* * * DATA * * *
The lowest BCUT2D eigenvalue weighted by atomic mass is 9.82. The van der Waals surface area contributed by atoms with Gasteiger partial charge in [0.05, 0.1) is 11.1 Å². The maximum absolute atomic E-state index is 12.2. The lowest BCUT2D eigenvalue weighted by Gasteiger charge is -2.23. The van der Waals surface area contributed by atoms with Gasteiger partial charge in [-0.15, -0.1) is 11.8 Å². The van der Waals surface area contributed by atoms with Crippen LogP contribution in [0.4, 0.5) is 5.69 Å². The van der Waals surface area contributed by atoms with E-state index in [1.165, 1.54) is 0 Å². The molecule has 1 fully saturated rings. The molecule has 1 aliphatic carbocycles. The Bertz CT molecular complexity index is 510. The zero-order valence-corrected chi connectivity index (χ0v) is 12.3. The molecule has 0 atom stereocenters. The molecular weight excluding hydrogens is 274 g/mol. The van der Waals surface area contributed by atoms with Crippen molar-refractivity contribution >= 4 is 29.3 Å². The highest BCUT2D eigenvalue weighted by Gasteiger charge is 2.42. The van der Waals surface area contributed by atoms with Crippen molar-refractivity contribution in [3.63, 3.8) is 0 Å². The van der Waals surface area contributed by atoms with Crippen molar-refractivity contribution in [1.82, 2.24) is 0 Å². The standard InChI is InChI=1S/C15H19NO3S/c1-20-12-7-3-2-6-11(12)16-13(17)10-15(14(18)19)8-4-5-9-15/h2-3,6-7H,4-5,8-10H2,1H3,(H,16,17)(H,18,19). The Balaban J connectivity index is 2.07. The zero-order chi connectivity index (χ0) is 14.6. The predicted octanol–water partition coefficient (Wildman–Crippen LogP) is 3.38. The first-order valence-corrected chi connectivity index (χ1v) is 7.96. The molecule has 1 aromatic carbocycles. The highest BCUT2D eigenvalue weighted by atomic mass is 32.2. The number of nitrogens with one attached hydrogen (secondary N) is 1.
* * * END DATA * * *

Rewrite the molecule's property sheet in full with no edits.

The lowest BCUT2D eigenvalue weighted by atomic mass is 9.82. The van der Waals surface area contributed by atoms with Gasteiger partial charge in [0.05, 0.1) is 11.1 Å². The maximum absolute atomic E-state index is 12.2. The lowest BCUT2D eigenvalue weighted by Gasteiger charge is -2.23. The van der Waals surface area contributed by atoms with Gasteiger partial charge in [-0.15, -0.1) is 11.8 Å². The van der Waals surface area contributed by atoms with Crippen LogP contribution in [0.4, 0.5) is 5.69 Å². The van der Waals surface area contributed by atoms with E-state index in [1.165, 1.54) is 0 Å². The molecule has 1 fully saturated rings. The molecule has 1 aliphatic carbocycles. The Bertz CT molecular complexity index is 510. The zero-order valence-corrected chi connectivity index (χ0v) is 12.3. The molecule has 0 atom stereocenters. The molecular weight excluding hydrogens is 274 g/mol. The van der Waals surface area contributed by atoms with Crippen molar-refractivity contribution >= 4 is 29.3 Å². The highest BCUT2D eigenvalue weighted by Gasteiger charge is 2.42. The van der Waals surface area contributed by atoms with Crippen molar-refractivity contribution in [3.63, 3.8) is 0 Å². The van der Waals surface area contributed by atoms with Crippen molar-refractivity contribution in [1.82, 2.24) is 0 Å². The standard InChI is InChI=1S/C15H19NO3S/c1-20-12-7-3-2-6-11(12)16-13(17)10-15(14(18)19)8-4-5-9-15/h2-3,6-7H,4-5,8-10H2,1H3,(H,16,17)(H,18,19). The Balaban J connectivity index is 2.07. The zero-order chi connectivity index (χ0) is 14.6. The predicted octanol–water partition coefficient (Wildman–Crippen LogP) is 3.38. The first-order valence-corrected chi connectivity index (χ1v) is 7.96. The molecule has 1 aromatic carbocycles. The highest BCUT2D eigenvalue weighted by atomic mass is 32.2. The number of nitrogens with one attached hydrogen (secondary N) is 1.